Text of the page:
This Dalí biopic is too focused on trivia to depict the larger canvas

Film | Jorge Ignacio Castillo

VOD, June 9
2.5 out of 5

Most geniuses shine brightly for a brief period, flame out spectacularly, and their legend becomes seared in our collective mind. Some, though, enjoy long lives — long enough for us to become aware of their shortcomings and peccadilloes, and perhaps even watch them wither and die. Salvador Dalí’s later years were particularly rough: depression, drug addiction, Parkinson’s, and allegations of fraud that the artist, in his enfeebled state, was unable to refute.

Daliland covers the beginning of the end of the surrealist wunderkind. In the early 1970s Dalí was at the peak of his pop culture fame, a fame that put him at odds with the artistic establishment. He was seen as a clown, a shadow of his rule-breaking self, forever pining for his muse Gala, who seemed in it strictly for the money.

We meet Dalí (a game Ben Kingsley) during his yearly visit to New York. The artist would take up residence at the St. Regis Hotel and host Warholian parties for the young and pretty (the “Daliland” of the title). James (newcomer Christopher Briney), an art school dropout, is tasked by a gallerist with keeping Dalí working for a rapidly approaching exhibition.

The task isn’t particularly unbearable. Dalí is a gracious host, willing to share his knowledge, and the girls at his parties are gorgeous. But under the surface, disaster is afoot. His muse, Gala (Barbara Sukowa, Hannah Arendt), seems to have little affection left for the artist, and has fallen for the lead in the then hit Broadway musical Jesus Christ Superstar. Without her, the artist is adrift and easy prey.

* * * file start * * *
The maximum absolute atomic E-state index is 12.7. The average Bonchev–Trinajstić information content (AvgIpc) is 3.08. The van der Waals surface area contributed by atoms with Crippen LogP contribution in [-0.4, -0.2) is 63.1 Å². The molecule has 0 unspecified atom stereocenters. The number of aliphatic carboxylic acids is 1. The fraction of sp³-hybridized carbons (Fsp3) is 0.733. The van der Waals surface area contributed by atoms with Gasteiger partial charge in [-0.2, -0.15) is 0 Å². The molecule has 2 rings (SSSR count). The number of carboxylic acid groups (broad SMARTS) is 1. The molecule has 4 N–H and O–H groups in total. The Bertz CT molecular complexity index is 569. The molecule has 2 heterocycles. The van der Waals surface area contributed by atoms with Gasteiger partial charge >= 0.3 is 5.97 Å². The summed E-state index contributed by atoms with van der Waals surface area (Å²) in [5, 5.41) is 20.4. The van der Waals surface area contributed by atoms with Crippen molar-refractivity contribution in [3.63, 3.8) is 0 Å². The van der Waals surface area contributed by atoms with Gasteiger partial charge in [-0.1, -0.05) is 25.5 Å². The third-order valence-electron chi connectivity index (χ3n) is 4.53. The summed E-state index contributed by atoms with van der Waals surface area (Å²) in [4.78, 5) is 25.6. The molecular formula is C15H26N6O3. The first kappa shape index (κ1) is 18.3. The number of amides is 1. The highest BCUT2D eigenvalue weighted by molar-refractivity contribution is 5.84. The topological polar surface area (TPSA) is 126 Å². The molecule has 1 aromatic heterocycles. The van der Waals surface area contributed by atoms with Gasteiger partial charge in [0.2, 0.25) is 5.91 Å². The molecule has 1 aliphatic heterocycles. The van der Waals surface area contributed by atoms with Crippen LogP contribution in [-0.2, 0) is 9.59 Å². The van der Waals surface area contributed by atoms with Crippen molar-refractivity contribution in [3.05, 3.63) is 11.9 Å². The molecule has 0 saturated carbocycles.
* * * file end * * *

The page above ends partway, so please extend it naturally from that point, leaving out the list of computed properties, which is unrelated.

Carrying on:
Even though the film is ostensibly about Dalí, director Mary Harron (American Psycho, I Shot Andy Warhol) is smart enough to not look directly at the sun. Instead, she uses James as a filter and audience stand-in. In a couple of silent flashbacks, we see the controversial Ezra Miller as the artist as a young man. The brevity of his scenes makes me wonder if his role was reduced following his multiple troubles with the law. He is fine as Dalí in his 20s, but the infamy makes him distracting.

While moderately entertaining, Daliland is over scripted. There’s practically no bit of dialogue free of trivia or anecdotes. Some of it is fun (apparently Gala lost a lot of money gambling in Chinatown), but after a while it gets old. The film never transcends the minutiae and struggles to portray recognizable human emotions.

Like many biopics where the lead isn’t portrayed as a saint or charming nonconformist, Daliland didn’t get the seal of approval from the artist’s estate — in this case, the Gala-Salvador Dalí Foundation. So his art is largely absent from the film. Peccadilloes and shortcomings aside, the suggestion that Dalí was a willing participant in art fraud (signing blank canvases, passing prints off as lithographs) must have ruffled some feathers.

If you want to acquire some passing knowledge of Dalí, you could do worse than Daliland. But for something deeper, try an art museum. ■